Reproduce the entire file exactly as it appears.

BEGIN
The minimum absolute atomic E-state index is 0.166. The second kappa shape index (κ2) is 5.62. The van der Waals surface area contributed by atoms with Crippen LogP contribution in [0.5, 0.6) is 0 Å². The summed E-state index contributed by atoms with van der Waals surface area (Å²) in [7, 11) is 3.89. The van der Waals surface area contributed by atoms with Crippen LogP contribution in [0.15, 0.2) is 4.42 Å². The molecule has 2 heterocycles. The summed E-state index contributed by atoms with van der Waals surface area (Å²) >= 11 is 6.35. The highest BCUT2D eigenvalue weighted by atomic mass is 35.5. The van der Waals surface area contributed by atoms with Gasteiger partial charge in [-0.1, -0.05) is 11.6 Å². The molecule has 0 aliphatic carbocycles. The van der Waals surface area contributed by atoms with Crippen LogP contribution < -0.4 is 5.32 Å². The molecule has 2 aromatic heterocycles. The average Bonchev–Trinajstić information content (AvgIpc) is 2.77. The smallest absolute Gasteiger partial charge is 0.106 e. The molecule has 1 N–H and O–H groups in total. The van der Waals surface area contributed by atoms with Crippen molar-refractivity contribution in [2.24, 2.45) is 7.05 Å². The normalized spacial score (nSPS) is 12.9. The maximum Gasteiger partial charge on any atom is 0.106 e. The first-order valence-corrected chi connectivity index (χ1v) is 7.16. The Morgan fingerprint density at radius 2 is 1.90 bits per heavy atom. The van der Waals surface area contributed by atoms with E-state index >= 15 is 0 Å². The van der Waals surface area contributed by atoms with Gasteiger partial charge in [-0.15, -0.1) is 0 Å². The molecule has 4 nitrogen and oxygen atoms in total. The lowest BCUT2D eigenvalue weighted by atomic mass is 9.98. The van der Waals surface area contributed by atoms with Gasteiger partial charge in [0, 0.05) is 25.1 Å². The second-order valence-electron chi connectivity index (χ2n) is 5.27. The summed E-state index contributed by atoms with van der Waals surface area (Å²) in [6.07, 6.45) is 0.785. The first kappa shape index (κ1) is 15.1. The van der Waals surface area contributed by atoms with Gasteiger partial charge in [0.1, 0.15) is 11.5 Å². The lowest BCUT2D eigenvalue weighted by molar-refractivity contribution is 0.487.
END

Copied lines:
The minimum absolute atomic E-state index is 0.166. The second kappa shape index (κ2) is 5.62. The van der Waals surface area contributed by atoms with Crippen LogP contribution in [0.5, 0.6) is 0 Å². The summed E-state index contributed by atoms with van der Waals surface area (Å²) in [7, 11) is 3.89. The van der Waals surface area contributed by atoms with Crippen LogP contribution in [0.15, 0.2) is 4.42 Å². The molecule has 2 heterocycles. The summed E-state index contributed by atoms with van der Waals surface area (Å²) >= 11 is 6.35. The highest BCUT2D eigenvalue weighted by atomic mass is 35.5. The van der Waals surface area contributed by atoms with Gasteiger partial charge in [-0.1, -0.05) is 11.6 Å². The molecule has 0 aliphatic carbocycles. The van der Waals surface area contributed by atoms with Crippen LogP contribution < -0.4 is 5.32 Å². The molecule has 2 aromatic heterocycles. The average Bonchev–Trinajstić information content (AvgIpc) is 2.77. The smallest absolute Gasteiger partial charge is 0.106 e. The molecule has 1 N–H and O–H groups in total. The van der Waals surface area contributed by atoms with Crippen molar-refractivity contribution in [2.24, 2.45) is 7.05 Å². The normalized spacial score (nSPS) is 12.9. The maximum Gasteiger partial charge on any atom is 0.106 e. The first-order valence-corrected chi connectivity index (χ1v) is 7.16. The Morgan fingerprint density at radius 2 is 1.90 bits per heavy atom. The van der Waals surface area contributed by atoms with E-state index >= 15 is 0 Å². The van der Waals surface area contributed by atoms with Gasteiger partial charge in [-0.15, -0.1) is 0 Å². The molecule has 4 nitrogen and oxygen atoms in total. The lowest BCUT2D eigenvalue weighted by atomic mass is 9.98. The van der Waals surface area contributed by atoms with Gasteiger partial charge in [0, 0.05) is 25.1 Å². The second-order valence-electron chi connectivity index (χ2n) is 5.27. The summed E-state index contributed by atoms with van der Waals surface area (Å²) in [6.07, 6.45) is 0.785. The first kappa shape index (κ1) is 15.1. The van der Waals surface area contributed by atoms with Gasteiger partial charge in [0.1, 0.15) is 11.5 Å². The lowest BCUT2D eigenvalue weighted by molar-refractivity contribution is 0.487.